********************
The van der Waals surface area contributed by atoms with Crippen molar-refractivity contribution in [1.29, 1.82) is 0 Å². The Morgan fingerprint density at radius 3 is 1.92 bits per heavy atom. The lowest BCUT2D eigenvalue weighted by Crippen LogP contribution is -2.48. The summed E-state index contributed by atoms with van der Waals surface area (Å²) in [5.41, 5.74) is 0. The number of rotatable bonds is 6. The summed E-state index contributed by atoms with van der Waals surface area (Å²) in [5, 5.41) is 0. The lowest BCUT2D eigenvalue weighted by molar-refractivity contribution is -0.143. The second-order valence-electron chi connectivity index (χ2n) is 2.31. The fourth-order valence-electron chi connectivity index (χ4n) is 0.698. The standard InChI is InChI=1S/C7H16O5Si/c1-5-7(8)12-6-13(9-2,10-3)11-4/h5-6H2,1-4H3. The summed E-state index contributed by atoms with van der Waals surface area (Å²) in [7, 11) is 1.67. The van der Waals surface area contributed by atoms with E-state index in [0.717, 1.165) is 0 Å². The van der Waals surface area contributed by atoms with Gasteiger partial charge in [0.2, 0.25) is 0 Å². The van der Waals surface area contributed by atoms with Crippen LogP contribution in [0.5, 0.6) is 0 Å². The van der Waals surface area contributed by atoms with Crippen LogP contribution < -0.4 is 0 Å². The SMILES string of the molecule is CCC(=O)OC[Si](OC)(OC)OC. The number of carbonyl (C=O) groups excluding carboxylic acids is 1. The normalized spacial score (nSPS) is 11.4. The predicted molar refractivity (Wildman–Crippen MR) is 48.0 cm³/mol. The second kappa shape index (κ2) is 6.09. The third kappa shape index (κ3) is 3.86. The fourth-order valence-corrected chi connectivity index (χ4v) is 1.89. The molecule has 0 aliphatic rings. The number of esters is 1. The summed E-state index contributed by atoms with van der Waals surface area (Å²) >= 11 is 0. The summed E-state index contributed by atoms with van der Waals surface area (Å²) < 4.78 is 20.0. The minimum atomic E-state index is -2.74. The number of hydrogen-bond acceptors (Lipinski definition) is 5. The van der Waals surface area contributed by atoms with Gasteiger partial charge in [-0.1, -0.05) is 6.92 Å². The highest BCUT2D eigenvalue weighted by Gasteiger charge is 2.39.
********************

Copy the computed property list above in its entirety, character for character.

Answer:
The van der Waals surface area contributed by atoms with Crippen molar-refractivity contribution in [1.29, 1.82) is 0 Å². The Morgan fingerprint density at radius 3 is 1.92 bits per heavy atom. The lowest BCUT2D eigenvalue weighted by Crippen LogP contribution is -2.48. The summed E-state index contributed by atoms with van der Waals surface area (Å²) in [5.41, 5.74) is 0. The number of rotatable bonds is 6. The summed E-state index contributed by atoms with van der Waals surface area (Å²) in [5, 5.41) is 0. The lowest BCUT2D eigenvalue weighted by molar-refractivity contribution is -0.143. The second-order valence-electron chi connectivity index (χ2n) is 2.31. The fourth-order valence-electron chi connectivity index (χ4n) is 0.698. The standard InChI is InChI=1S/C7H16O5Si/c1-5-7(8)12-6-13(9-2,10-3)11-4/h5-6H2,1-4H3. The summed E-state index contributed by atoms with van der Waals surface area (Å²) in [7, 11) is 1.67. The van der Waals surface area contributed by atoms with E-state index in [0.717, 1.165) is 0 Å². The van der Waals surface area contributed by atoms with Gasteiger partial charge in [0.2, 0.25) is 0 Å². The van der Waals surface area contributed by atoms with Crippen LogP contribution in [0.5, 0.6) is 0 Å². The van der Waals surface area contributed by atoms with Crippen LogP contribution < -0.4 is 0 Å². The SMILES string of the molecule is CCC(=O)OC[Si](OC)(OC)OC. The number of carbonyl (C=O) groups excluding carboxylic acids is 1. The normalized spacial score (nSPS) is 11.4. The predicted molar refractivity (Wildman–Crippen MR) is 48.0 cm³/mol. The second kappa shape index (κ2) is 6.09. The third kappa shape index (κ3) is 3.86. The fourth-order valence-corrected chi connectivity index (χ4v) is 1.89. The molecule has 0 aliphatic rings. The number of esters is 1. The summed E-state index contributed by atoms with van der Waals surface area (Å²) >= 11 is 0. The summed E-state index contributed by atoms with van der Waals surface area (Å²) < 4.78 is 20.0. The minimum atomic E-state index is -2.74. The number of hydrogen-bond acceptors (Lipinski definition) is 5. The van der Waals surface area contributed by atoms with Gasteiger partial charge in [-0.1, -0.05) is 6.92 Å². The highest BCUT2D eigenvalue weighted by Gasteiger charge is 2.39.